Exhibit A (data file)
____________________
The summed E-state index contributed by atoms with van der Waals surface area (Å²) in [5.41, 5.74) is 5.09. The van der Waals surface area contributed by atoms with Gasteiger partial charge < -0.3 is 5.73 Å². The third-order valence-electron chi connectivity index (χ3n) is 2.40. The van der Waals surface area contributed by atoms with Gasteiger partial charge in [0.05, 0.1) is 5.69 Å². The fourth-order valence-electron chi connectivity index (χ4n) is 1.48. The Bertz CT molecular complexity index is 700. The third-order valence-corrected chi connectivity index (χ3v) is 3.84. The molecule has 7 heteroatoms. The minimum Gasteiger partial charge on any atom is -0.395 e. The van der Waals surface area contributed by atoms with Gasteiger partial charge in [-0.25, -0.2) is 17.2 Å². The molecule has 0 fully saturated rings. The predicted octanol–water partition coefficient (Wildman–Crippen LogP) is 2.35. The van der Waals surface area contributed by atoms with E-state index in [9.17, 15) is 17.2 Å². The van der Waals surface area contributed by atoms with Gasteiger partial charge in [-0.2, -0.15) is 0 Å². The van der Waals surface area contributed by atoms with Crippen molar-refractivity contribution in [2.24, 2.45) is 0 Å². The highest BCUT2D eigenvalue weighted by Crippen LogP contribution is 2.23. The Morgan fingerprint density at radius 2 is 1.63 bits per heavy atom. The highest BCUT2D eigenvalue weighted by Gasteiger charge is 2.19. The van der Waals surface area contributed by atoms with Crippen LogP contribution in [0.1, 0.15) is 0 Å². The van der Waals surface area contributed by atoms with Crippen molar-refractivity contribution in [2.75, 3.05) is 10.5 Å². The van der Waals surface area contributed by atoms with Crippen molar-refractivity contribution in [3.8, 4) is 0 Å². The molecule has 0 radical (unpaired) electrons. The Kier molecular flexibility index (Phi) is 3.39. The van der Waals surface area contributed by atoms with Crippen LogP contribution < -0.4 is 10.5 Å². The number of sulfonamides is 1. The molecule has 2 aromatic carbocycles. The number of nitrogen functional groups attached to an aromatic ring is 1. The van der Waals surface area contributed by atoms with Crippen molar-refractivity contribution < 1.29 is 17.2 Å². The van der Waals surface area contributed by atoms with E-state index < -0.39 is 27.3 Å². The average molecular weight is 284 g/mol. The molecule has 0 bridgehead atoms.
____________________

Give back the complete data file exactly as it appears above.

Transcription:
The summed E-state index contributed by atoms with van der Waals surface area (Å²) in [5.41, 5.74) is 5.09. The van der Waals surface area contributed by atoms with Gasteiger partial charge < -0.3 is 5.73 Å². The third-order valence-electron chi connectivity index (χ3n) is 2.40. The van der Waals surface area contributed by atoms with Gasteiger partial charge in [0.05, 0.1) is 5.69 Å². The fourth-order valence-electron chi connectivity index (χ4n) is 1.48. The Bertz CT molecular complexity index is 700. The third-order valence-corrected chi connectivity index (χ3v) is 3.84. The molecule has 7 heteroatoms. The minimum Gasteiger partial charge on any atom is -0.395 e. The van der Waals surface area contributed by atoms with Gasteiger partial charge in [-0.25, -0.2) is 17.2 Å². The molecule has 0 fully saturated rings. The predicted octanol–water partition coefficient (Wildman–Crippen LogP) is 2.35. The van der Waals surface area contributed by atoms with E-state index in [9.17, 15) is 17.2 Å². The van der Waals surface area contributed by atoms with Gasteiger partial charge in [-0.2, -0.15) is 0 Å². The van der Waals surface area contributed by atoms with Crippen molar-refractivity contribution in [2.24, 2.45) is 0 Å². The highest BCUT2D eigenvalue weighted by Crippen LogP contribution is 2.23. The Morgan fingerprint density at radius 2 is 1.63 bits per heavy atom. The highest BCUT2D eigenvalue weighted by Gasteiger charge is 2.19. The van der Waals surface area contributed by atoms with Crippen LogP contribution in [0.1, 0.15) is 0 Å². The van der Waals surface area contributed by atoms with Crippen molar-refractivity contribution in [2.75, 3.05) is 10.5 Å². The van der Waals surface area contributed by atoms with Crippen molar-refractivity contribution in [3.8, 4) is 0 Å². The molecule has 0 radical (unpaired) electrons. The Kier molecular flexibility index (Phi) is 3.39. The van der Waals surface area contributed by atoms with Crippen LogP contribution < -0.4 is 10.5 Å². The number of sulfonamides is 1. The molecule has 2 aromatic carbocycles. The number of nitrogen functional groups attached to an aromatic ring is 1. The van der Waals surface area contributed by atoms with Crippen molar-refractivity contribution < 1.29 is 17.2 Å². The van der Waals surface area contributed by atoms with E-state index < -0.39 is 27.3 Å². The average molecular weight is 284 g/mol. The molecule has 0 bridgehead atoms.